The authors argue that member bodies, like the two United Methodist agencies listed above, approach abortion through the lens of the just-war tradition, in which abortion is considered a lamentable last resort to be considered only in the case of tragic conflicts of life with life precisely because the unborn human life is held in sanctity. This, of course, is in contrast to the holy-war approach of RCRC where abortion is seen as an always available sacred and free choice sanctioned and blessed by god.
The authors, therefore, call for Christian groups to disassociate themselves from RCRC. Gorman and Brooks also seek to advance the conversation by considering abortion theologically and calling for abortion to be seen as, “a war of the powerful against the weak” (49, italics original). The authors also call for the conversation to be advanced through the articulation of a Christian and biblical theology of freedom, in which freedom is not the freedom to choose whatever one wishes but the freedom to sacrifice oneself in Christ likeness for the sake of the other (48-49).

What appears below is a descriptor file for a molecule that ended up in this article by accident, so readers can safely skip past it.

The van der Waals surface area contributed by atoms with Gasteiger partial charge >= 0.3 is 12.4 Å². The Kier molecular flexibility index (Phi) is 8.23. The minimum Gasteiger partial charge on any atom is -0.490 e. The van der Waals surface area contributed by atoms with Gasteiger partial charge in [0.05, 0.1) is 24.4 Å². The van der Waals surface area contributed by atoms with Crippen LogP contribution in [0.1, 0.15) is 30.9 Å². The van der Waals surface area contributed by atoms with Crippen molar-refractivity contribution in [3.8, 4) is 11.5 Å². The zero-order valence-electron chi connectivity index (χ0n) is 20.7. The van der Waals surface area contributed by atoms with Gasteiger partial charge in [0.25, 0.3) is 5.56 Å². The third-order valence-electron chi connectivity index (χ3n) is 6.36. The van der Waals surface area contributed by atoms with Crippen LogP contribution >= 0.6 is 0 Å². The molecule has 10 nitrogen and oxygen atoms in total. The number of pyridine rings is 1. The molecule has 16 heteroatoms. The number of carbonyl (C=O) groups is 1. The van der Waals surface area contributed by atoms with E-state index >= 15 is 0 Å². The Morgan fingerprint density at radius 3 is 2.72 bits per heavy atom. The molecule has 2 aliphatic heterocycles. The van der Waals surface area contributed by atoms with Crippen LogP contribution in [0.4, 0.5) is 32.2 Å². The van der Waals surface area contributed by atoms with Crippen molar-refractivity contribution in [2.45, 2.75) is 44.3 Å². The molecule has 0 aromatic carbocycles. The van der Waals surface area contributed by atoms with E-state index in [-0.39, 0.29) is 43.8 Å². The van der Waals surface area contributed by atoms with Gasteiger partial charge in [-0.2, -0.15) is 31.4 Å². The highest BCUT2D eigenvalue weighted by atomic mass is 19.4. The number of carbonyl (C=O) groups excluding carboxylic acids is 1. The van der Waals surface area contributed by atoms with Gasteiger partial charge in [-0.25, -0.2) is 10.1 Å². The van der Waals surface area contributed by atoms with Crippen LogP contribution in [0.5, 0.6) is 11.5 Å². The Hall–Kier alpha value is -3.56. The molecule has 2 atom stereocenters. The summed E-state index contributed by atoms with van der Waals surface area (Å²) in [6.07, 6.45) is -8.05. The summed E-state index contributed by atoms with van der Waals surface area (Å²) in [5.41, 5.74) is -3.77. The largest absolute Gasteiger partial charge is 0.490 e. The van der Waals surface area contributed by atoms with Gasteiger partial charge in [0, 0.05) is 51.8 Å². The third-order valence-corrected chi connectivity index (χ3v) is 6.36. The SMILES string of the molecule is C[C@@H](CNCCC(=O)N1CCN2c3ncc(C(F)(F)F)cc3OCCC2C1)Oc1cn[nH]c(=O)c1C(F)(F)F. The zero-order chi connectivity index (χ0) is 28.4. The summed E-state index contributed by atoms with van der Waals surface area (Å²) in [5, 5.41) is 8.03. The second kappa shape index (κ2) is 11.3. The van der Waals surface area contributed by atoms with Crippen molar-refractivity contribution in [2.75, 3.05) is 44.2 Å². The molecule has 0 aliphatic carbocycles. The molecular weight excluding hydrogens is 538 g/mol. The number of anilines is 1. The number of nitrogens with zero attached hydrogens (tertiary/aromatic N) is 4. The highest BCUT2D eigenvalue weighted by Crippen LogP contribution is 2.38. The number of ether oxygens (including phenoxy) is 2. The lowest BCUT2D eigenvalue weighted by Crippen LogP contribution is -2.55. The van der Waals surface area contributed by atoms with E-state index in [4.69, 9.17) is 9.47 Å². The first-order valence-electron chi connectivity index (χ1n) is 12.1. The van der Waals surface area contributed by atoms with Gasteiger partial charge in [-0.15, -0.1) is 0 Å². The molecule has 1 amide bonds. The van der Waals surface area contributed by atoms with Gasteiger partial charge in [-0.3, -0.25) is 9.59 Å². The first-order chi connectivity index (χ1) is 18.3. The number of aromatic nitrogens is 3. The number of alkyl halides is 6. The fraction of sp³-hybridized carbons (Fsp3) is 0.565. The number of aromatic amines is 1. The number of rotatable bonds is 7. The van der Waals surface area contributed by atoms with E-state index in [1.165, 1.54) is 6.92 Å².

This is a much needed volume that is an invaluable resources for pastors and laypersons. The authors provide a strong and thorough critique of RCRC and unmask its attempts to appear consistent with the historic and biblical Christian faith. I join the authors in calling for Christian groups to cut all ties with RCRC and to think more biblically and Christianly about the truly horrifying problem of abortion and the culture of death it perpetuates.

For further reading:
Abortion and the Early Church: Christian, Pagan, and Jewish Attitudes in the Greco-Roman World (Wipf & Stock, 1998) by Michael J. Gorman

The First Amendment and the Myth of Neutrality